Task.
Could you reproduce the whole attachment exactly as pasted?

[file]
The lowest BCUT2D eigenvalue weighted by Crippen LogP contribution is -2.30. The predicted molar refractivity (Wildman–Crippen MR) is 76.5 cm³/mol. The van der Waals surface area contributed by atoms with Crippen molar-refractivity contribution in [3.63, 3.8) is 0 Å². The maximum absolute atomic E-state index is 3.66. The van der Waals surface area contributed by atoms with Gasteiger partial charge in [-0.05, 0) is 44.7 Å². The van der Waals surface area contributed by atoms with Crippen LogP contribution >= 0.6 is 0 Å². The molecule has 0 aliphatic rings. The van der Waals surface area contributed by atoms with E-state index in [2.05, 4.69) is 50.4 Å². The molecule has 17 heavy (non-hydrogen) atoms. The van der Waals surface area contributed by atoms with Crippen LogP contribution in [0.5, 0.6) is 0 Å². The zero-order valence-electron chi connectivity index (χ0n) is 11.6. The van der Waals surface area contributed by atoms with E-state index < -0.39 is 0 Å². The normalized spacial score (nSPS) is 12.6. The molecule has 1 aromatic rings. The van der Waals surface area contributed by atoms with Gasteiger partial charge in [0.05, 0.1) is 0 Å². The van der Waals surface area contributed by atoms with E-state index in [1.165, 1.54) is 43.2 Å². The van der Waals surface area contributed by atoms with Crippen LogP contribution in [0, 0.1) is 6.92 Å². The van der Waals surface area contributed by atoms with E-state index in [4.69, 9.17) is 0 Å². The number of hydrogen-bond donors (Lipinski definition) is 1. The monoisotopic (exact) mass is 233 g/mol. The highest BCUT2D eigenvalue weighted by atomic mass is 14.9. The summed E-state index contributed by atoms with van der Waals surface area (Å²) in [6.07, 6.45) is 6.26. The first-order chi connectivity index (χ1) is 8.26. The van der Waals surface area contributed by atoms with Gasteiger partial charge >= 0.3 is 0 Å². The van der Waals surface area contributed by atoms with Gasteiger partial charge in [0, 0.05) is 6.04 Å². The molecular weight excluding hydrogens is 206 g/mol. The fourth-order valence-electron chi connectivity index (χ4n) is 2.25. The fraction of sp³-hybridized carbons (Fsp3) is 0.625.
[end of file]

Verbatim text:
The lowest BCUT2D eigenvalue weighted by Crippen LogP contribution is -2.30. The predicted molar refractivity (Wildman–Crippen MR) is 76.5 cm³/mol. The van der Waals surface area contributed by atoms with Crippen molar-refractivity contribution in [3.63, 3.8) is 0 Å². The maximum absolute atomic E-state index is 3.66. The van der Waals surface area contributed by atoms with Gasteiger partial charge in [-0.05, 0) is 44.7 Å². The van der Waals surface area contributed by atoms with Crippen LogP contribution >= 0.6 is 0 Å². The molecule has 0 aliphatic rings. The van der Waals surface area contributed by atoms with E-state index in [2.05, 4.69) is 50.4 Å². The molecule has 17 heavy (non-hydrogen) atoms. The van der Waals surface area contributed by atoms with Crippen LogP contribution in [0.5, 0.6) is 0 Å². The zero-order valence-electron chi connectivity index (χ0n) is 11.6. The van der Waals surface area contributed by atoms with E-state index < -0.39 is 0 Å². The normalized spacial score (nSPS) is 12.6. The molecule has 1 aromatic rings. The van der Waals surface area contributed by atoms with Gasteiger partial charge in [0.05, 0.1) is 0 Å². The van der Waals surface area contributed by atoms with E-state index in [1.165, 1.54) is 43.2 Å². The van der Waals surface area contributed by atoms with Crippen LogP contribution in [0, 0.1) is 6.92 Å². The van der Waals surface area contributed by atoms with E-state index in [4.69, 9.17) is 0 Å². The number of hydrogen-bond donors (Lipinski definition) is 1. The monoisotopic (exact) mass is 233 g/mol. The highest BCUT2D eigenvalue weighted by atomic mass is 14.9. The summed E-state index contributed by atoms with van der Waals surface area (Å²) in [6.07, 6.45) is 6.26. The first-order chi connectivity index (χ1) is 8.26. The van der Waals surface area contributed by atoms with Gasteiger partial charge >= 0.3 is 0 Å². The van der Waals surface area contributed by atoms with Gasteiger partial charge in [0, 0.05) is 6.04 Å². The molecular weight excluding hydrogens is 206 g/mol. The fourth-order valence-electron chi connectivity index (χ4n) is 2.25. The fraction of sp³-hybridized carbons (Fsp3) is 0.625.